Legal Marijuana Would be a Safer Product
We are all familiar with the horror stories of the ugly things that can happen when completely unregulated consumer products that are adulterated or modified enter the market. Illegal drugs by their very nature are completely unregulated. For example, in some illegal marijuana operations across the country, cultivators add tiny glass beads to the buds in order to make the product look more “valuable” than it actually is, and all in order to get a higher price. But, when the adulterated or modified marijuana is smoked, the tiny glass beads can become highly dangerous to your health.
In contrast, the supply chain of legal marijuana could be tracked from the seeds, the farm, the local distributor, to the retail store, similar to the process we have for tracking produce from the farm to the grocery store. And, regulation means that there could be State safety inspectors to make sure that the product is not adulterated or modified in any way. If Marijuana was legal in Maine, what would the safety and quality controls be?
Criminal Acts Focus on Growers and Sellers
Even if the use and possession of marijuana was legal, it does not mean that there would be no criminal charges in connection with marijuana at all. Instead of focusing on the consumers, the new criminal law for legal marijuana might focus on offenses pertaining to the cultivation and sale of marijuana. Being an unlicensed seller, selling marijuana to minors, and the classic criminal charge of Trafficking would all still remain criminal acts.
In order for the criminal charges to have a deterring effect, any consequences or penalties would need to be serious enough to impact legal producers and sellers as well as illegal traffickers. Already, illegal drug trafficking is considered a felony crime. Perhaps producers and sellers should also face similar felony charges if a crime is committed. For a Class C felony, the least severe felony in Maine, the maximum penalties include fines up to $5,000.00 and up to 5 years jail time.
Legalization could Mean Tax Revenue
Just because something is legalized does not mean that it would not be heavily regulated and taxed by the State. Generally, the public is willing to accept a higher tax on items that are addictive, since they would “buy them anyway.” In the case of legal marijuana, I believe that the public would accept a relatively high tax as another means of limiting access. In turn, this tax could be used to support the continuing regulation and inspection of the product.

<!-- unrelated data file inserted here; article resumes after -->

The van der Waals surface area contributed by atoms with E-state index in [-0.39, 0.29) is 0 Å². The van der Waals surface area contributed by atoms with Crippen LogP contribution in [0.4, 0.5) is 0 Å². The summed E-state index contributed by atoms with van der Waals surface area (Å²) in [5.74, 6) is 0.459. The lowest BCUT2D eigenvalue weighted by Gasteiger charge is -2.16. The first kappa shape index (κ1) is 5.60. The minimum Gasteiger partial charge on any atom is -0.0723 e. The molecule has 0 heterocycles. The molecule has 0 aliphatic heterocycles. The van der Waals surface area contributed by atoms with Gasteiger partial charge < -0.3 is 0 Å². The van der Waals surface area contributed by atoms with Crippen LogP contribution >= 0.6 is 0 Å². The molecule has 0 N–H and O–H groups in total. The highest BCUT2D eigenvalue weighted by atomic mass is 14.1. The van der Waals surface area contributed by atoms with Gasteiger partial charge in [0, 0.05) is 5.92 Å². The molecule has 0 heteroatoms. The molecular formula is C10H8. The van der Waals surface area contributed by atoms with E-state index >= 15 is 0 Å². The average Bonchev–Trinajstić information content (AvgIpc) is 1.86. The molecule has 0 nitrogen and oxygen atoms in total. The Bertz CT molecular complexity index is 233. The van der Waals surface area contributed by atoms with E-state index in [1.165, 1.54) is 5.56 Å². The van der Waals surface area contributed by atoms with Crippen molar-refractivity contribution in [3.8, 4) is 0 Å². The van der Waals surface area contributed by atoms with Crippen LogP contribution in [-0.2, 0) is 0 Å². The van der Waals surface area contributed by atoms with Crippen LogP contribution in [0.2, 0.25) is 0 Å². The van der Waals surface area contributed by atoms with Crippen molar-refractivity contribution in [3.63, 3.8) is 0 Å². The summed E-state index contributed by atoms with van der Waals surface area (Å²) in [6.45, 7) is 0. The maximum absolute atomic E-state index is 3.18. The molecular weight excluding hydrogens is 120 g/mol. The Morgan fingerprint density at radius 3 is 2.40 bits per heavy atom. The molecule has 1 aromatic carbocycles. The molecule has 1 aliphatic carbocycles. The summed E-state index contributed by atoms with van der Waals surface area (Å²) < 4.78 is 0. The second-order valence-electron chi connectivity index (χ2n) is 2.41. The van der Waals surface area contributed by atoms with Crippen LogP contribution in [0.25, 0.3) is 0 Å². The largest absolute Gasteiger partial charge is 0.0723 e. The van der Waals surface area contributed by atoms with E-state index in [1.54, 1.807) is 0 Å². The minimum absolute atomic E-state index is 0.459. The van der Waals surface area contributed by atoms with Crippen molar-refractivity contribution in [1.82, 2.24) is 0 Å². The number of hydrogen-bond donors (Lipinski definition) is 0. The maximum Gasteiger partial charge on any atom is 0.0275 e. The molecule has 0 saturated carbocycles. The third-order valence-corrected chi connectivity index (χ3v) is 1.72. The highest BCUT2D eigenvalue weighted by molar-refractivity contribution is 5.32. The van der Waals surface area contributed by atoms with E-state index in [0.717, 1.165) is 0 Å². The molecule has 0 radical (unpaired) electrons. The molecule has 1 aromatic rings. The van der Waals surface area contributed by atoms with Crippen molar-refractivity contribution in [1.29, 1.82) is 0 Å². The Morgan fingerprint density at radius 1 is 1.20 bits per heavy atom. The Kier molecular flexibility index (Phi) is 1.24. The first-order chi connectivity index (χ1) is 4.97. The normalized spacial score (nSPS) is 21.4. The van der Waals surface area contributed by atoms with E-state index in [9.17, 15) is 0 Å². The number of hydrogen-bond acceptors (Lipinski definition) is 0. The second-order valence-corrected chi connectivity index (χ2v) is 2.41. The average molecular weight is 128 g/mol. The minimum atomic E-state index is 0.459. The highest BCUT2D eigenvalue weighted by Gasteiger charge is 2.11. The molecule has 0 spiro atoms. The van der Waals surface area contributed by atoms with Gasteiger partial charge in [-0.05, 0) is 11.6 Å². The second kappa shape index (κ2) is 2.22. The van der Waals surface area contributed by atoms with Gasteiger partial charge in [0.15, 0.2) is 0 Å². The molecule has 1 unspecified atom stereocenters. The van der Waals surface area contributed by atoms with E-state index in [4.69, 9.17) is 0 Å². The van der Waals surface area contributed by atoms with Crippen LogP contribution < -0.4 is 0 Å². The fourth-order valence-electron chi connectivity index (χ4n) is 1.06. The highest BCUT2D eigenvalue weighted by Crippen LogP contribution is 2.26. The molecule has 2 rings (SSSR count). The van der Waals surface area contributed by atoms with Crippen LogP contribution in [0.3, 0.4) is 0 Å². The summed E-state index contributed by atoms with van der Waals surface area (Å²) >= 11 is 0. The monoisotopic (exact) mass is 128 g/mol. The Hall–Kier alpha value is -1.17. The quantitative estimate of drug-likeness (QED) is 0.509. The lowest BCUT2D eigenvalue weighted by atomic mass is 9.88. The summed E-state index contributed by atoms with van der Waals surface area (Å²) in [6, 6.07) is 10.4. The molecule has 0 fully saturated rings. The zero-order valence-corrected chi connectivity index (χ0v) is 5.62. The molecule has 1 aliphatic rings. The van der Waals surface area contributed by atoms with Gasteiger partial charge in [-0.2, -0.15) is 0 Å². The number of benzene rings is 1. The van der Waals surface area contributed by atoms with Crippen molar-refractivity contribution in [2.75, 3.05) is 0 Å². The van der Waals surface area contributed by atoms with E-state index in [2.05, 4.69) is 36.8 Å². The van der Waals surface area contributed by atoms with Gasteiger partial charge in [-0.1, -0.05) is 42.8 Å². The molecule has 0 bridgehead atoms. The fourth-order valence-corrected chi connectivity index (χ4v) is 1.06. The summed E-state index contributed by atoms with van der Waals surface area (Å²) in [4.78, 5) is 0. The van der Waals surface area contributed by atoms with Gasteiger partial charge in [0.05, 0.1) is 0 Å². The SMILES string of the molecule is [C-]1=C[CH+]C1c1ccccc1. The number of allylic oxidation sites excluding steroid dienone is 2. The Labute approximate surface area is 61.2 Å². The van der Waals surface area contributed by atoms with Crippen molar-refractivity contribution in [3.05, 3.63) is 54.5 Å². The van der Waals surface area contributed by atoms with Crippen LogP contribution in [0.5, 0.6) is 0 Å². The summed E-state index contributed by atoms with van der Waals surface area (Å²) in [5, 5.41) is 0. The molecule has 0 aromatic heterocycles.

An Opportunity to Study and Treat Marijuana Addiction
In the cases of alcohol and tobacco, people often get addicted, and they can face a difficult road in breaking away from their habit. Industries have thrived on creating products to help people quit smoking tobacco cigarettes, and treatment facilities and self-help programs, such as Alcoholics Anonymous, never seem to run out of people to help. It is likely that something similar can be expected from marijuana if it were legalized.
Like any legal substance with potential for addiction, some people do not get addicted, and some do. For those that do become addicted and want to quit, I would imagine that as a society we would want to help people to overcome their addiction. People often do not seek treatment if they are addicted to illegal drugs because they do not want to admit to their friends or family that they took illegal drugs. The criminal court system and corrections systems are not designed to treat addiction. While Maine does have a Drug Court, this only scratches the surface of the number of people who would benefit from a more traditional, non-stigmatized, means of addressing their addiction.
Moreover, if marijuana was legal in Maine, the substance could be studied by medical research labs to find better ways to help people quit, and we might even come up with a better understanding of the substance’s potential as a medicine for certain illnesses. I would be interested to see what this type of research would be able to find.
Overall, while all of this discussion has been purely speculation, the decision and ultimate outcome will be up to Maine voters and Maine’s elected representatives.